How to Improve Your Half Marathon Time (a Personal Checklist)

Last week after a particularly brutal bootcamp class (that included my first ever attempt at one-armed burpees!), I was feeling a bit of that old soreness in my hamstring/hip/glute area.  I immediately called up my chiropractor and have had a few very productive visits.  I'm feeling pretty much normal now and things should be just fine, but I already feel a little sluggish and slow from ramping things down after only a week.  It got me to thinking about how in the world I got out of a three year half marathon slump to have such a great race day last month.  How did I shave off more than fifteen minutes of every half I've done in the last three years?!  Certainly all the wonderful things about the Lake Sammamish Half I covered in the race report (the course, organization, etc.) contributed to a great time.  But, I really wanted to write down everything I could think of that might have helped me successfully cross that finish line, lest I forget...

The most obvious thing I did to improve was to stick to my training, but listen to my body.  If I was a bit run down after running a 5K, I skipped the interval workout the following week and ran trails instead.  I never compromised a long run, but there were a few times that I felt 'off' and postponed it for the following day. 

I'm pretty sure the run streak (I can't believe day 365 is almost here!) has helped with my endurance and weight management.  I lost a couple pounds a month or so into the run streak and I've maintained it ever since.  I'm thinking the lighter me is also a slightly faster me!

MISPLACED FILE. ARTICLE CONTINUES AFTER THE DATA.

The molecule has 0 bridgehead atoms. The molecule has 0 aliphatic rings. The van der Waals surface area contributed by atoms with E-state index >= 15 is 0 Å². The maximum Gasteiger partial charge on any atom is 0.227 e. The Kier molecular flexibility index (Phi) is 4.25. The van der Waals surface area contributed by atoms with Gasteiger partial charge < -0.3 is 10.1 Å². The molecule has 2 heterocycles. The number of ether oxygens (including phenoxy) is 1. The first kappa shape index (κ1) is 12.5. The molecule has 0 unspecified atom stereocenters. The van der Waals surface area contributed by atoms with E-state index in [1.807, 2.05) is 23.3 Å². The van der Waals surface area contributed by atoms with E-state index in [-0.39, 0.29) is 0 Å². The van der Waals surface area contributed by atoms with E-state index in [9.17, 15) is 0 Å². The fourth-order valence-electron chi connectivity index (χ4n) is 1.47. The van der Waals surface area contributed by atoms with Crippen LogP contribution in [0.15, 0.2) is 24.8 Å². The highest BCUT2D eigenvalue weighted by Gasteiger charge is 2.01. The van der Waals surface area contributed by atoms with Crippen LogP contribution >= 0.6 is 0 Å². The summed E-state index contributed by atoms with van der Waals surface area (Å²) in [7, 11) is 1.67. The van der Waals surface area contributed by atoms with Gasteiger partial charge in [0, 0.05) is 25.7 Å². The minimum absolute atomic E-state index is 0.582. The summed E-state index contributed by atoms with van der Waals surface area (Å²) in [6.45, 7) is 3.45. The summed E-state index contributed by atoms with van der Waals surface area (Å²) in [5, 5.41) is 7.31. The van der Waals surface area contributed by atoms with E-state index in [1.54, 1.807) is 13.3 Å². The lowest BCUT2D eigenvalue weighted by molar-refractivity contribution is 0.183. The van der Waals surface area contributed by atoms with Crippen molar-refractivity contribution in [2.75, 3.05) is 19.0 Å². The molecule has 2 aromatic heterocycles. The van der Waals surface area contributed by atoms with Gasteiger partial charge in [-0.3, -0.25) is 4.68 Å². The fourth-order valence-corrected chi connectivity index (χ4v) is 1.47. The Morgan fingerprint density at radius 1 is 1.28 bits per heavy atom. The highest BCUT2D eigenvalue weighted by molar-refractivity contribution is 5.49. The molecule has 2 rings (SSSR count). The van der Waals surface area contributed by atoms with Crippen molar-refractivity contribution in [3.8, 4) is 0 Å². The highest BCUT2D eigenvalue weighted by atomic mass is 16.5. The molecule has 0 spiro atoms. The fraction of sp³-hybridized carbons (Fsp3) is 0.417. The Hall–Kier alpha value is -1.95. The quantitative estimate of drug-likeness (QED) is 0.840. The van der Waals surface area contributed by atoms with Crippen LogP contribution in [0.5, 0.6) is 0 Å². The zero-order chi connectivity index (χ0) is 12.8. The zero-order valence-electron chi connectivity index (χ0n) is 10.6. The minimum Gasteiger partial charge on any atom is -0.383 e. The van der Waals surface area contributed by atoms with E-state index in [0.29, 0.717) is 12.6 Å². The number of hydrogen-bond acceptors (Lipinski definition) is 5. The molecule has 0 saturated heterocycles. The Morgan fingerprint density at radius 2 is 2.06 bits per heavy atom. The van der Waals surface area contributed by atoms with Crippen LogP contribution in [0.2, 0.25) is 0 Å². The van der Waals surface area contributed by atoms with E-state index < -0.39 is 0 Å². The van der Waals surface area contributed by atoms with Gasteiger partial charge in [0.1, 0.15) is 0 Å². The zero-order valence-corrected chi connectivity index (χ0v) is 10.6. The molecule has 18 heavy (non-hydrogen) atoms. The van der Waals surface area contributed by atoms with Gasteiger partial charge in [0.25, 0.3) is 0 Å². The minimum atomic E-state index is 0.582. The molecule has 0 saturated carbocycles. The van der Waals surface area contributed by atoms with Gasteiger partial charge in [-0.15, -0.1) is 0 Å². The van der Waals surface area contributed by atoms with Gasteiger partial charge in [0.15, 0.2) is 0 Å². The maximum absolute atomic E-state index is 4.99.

The run streak has also lent itself to daily stretching and core work.  Sometimes I just do my mile for the day, take a shower and I'm just done.  But when I was preparing for the Sammamish Half, I was much more diligent about my daily chores.  Every few weeks, I'd add on a few more moves or add time to my plank routine.  I've kind of let that go by the wayside, mostly just doing core on bootcamp days, and I think I'm paying for it!

Another thing I need to get back into is my twice monthly yoga.  It's such a great cross training option, but after the race and then Spring Break, I kinda got out of my habit.

Over the last year I DID get into the habit of having several pairs of shoes in rotation.  Normally, I'd have a pair of running shoes, cross training shoes and trail running shoes.  That's it, and that's probably more than fine.  But I think the addition of an extra pair of running shoes I happened to win from Brooks (yay!) helped condition my feet.  I'd wear my newest Ravennas for long runs, my slightly worn pair for middle distances, my low heel drop/minimalist Pure Cadence on one-miler days, Adrenalines for bootcamp and my Gore-Tex Adrenalines for trail.

Yep, I wear all of these shoes.

I am also so thankful for the gait analysis I was able to do at Everyday Athlete.  Just a few little tweaks got me feeling so much better in my form.  Additionally, it gave me something to concentrate on (distract myself with) during the race.

Which brings me to the most helpful point of all: don't stress about the outcome.  This was a not so happy coincidence for me, coming down with a nasty cold in the days before the race.  I pretty much gave up on any kind of PR aspirations and just ran to get through it comfortably.  All I thought about throughout the race was: my form, breathing, smiling, my music, and what a lovely day it was until the end when I realized I'd been doing a pretty decent clip.  Apparently, this was the key to my success!  I really, really, wish I knew how to create this mild (and helpful) form of apathy without getting ill.  Will report back after my next half!


  1. I'm a run streaker also, and having different shoes for different runs has been a lifesaver for me. I truly believe it is what has kept me healthy for 472 days of streaking!

  2. These are great tips, Andrea!